“[T]hough judgments be not so rife and visible now upon our unhallowed approaches to God, yet he smiteth us with deadness where he doth not smite us with death: for a man is punished otherwise than a boy; and judgments are now spiritual, which, in the infancy of the church, were temporal and bodily.” – Thomas Manton, Puritan Sermons, vol. 1 (Wheaton, IL: Richard Owen Roberts, Publishers, 1981), 402.
“When those that have walked contrary to God in a way of sin return to him by sincere repentance, though he has walked contrary to them in a way of judgment he will return to them in a way of special mercy, pursuant to the covenant of redemption and grace. None are so ready to repent as God is to forgive upon repentance, through Christ, who is given for a covenant . . . . His communion with his church is kept up by his law. He manifests not only his dominion over them, but his favour to them, by giving them his law; and they manifest not only their holy fear, but their holy love, by the observance of it; and thus it is made between them, rather as a covenant than a law; for he draws with the cords of a man.” Matthew Henry, Matthew Henry’s Commentary on the Whole Bible: Complete and Unabridged in One Volume (Peabody: Hendrickson, 1994), 185.
The Gospel warrant is, “Whosoever will, let him come.” There must be a willing soul; none but a soul made willing in the day of his power pays any regard to atonement. The Lord allows all that are willing to come to the atoning provision. “Are you thirsty for the living God? for yonder altar’s sacrifice?” might some son of Aaron say to a fearful soul. The fearful conscience replies, “I cannot well tell if I be really thirsty for him.” “But are you, then, willing to go to yonder altar?” “Yes, I am.” “Then you may come; for read Leviticus 1:3, and see that it is neither riches, nor poverty, moral attainment nor deep experience, but simply a conscience willing to be bathed in atonement, that is spoken of by the God of Israel.” Andrew A. Bonar, A Commentary on the Book of Leviticus, Expository and Practical (New York: Robert Carter & Brothers, 1851), 20–21.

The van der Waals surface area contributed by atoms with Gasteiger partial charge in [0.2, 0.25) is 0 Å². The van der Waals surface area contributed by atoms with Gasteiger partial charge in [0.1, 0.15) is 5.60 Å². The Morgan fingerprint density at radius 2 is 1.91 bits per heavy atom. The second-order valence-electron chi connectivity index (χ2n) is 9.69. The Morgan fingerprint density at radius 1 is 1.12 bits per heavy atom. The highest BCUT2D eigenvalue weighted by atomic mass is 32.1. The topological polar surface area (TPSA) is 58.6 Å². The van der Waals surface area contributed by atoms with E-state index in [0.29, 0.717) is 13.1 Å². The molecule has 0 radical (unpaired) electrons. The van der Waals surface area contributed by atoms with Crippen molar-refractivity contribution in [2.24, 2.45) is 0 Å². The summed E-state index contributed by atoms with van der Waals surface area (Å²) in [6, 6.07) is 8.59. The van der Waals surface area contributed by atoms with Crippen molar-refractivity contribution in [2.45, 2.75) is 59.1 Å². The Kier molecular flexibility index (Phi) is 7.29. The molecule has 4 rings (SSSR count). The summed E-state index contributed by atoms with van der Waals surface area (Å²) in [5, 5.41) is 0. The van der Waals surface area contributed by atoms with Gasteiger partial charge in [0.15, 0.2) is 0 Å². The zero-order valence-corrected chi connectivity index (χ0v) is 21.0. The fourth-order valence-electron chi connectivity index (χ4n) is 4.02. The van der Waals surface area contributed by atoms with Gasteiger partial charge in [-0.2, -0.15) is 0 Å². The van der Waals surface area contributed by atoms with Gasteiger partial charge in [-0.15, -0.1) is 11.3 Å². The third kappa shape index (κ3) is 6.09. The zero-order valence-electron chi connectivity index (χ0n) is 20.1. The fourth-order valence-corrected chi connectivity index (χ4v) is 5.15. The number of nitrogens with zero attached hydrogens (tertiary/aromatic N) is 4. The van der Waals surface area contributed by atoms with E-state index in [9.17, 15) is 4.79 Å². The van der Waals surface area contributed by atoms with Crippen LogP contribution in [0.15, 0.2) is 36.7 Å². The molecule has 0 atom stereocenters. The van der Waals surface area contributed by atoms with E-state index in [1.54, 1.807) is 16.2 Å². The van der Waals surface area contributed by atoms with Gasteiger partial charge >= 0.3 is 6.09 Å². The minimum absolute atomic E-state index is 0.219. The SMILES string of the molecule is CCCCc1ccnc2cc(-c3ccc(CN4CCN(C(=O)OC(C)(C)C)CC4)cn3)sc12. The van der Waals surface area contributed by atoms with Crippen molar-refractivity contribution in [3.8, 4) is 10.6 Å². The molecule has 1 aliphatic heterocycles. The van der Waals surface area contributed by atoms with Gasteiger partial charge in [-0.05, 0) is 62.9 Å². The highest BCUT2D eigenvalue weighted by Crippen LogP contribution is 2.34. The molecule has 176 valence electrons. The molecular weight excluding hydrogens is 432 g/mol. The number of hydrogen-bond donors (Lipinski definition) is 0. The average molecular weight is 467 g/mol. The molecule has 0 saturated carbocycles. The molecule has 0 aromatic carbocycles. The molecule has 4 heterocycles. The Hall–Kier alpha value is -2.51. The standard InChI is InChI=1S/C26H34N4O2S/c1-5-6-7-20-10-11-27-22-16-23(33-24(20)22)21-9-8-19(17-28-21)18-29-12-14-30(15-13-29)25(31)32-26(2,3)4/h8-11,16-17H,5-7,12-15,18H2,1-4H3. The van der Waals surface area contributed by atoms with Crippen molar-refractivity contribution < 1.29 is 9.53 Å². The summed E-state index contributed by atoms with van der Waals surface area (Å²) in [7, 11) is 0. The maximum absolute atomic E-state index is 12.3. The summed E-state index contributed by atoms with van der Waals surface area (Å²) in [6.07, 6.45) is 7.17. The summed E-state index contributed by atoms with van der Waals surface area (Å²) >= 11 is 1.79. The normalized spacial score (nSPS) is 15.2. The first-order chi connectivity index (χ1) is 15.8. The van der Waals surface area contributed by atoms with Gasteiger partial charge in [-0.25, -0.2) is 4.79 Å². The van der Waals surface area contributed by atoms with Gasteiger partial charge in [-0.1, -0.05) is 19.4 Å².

The breach of the first covenant was an occasion of introducing a better. Man’s sinning away his first stock, was an occasion to God to enrich him with a surer. The loss of his original righteousness made way for a clearer and more durable. The folly of man made way for the evidence of God’s wisdom, and the sin of man for the manifestation of his grace; and by the wise disposal of God, opens a way for the honour of those attributes which would not else have been experimentally known by the sons of men. Stephen Charnock, The Complete Works of Stephen Charnock, vol. 1 (Edinburgh; London; Dublin: James Nichol; James Nisbet and Co.; W. Robertson; G. Herbert, 1864–1866), 22.
“My muddy brains could never yet conceive the God of Order to make Office and Authority essential to political transactions in Kingdoms and Commonwealths, and yet to leave his Church in such confusion, that the great Affairs of Salvation shall be dispensed by every common hand, as if his care were more for the world [than] the Church; which if it be, I will never go to the House of God to behold the beauty of his Holiness, which shines more brightly in the wide Wilderness.” The Rev. Zachary Crofton (The Vertue and Value of Baptism. London, 1663. p. 9)
“Besides your set times of reading the holy scriptures, you will do well to gain some time from your vacant hours, that you may read in God’s book, and in the good books of men.” Henry Scudder, The Christian’s Daily Walk (Glasgow: William Whyte & Co., 1826), 142.
“Water is the outward sign, and matter of baptism. Water and no other element; pure water without popish mixture, or compostion with oil, cream, spittle, or the like. For this and this only element the Lord appointed; and his appointment stamps on the use of it, Dignity and Authority; and justly checks the curiosity of such as are subject to contemn the simplicity of the element, and advance the dignity of the ordinance by their own dull, but daring inventions: And yet water being an element, cooling heat, quenching thirst, of common use, and easy purchase, and cleaning all filthiness; doth fitly represent unto our minds the cooling and refreshing efficacy, the plenty and easy purchase, together with the purifying property of the blood of Christ.” The Rev. Zachary Crofton (The Vertue and Value of Baptism. London, 1663. p. 6)
Death among saints drives but a poor trade; it may destroy the body, and when that is done, it hath done all its feats; like a fierce mastiff whose teeth are broken out, it may bark and tear thy tattered coat, but cannot bite to the bone. This bee fastened her sting in Christ’s blessed body, and is ever since a drone to his members. George Swinnock, Works, vol. 3, p. 451
Stephen Charnock, The Complete Works of Stephen Charnock, vol. 1 (Edinburgh; London; Dublin: James Nichol; James Nisbet and Co.; W. Robertson; G. Herbert, 1864–1866), 17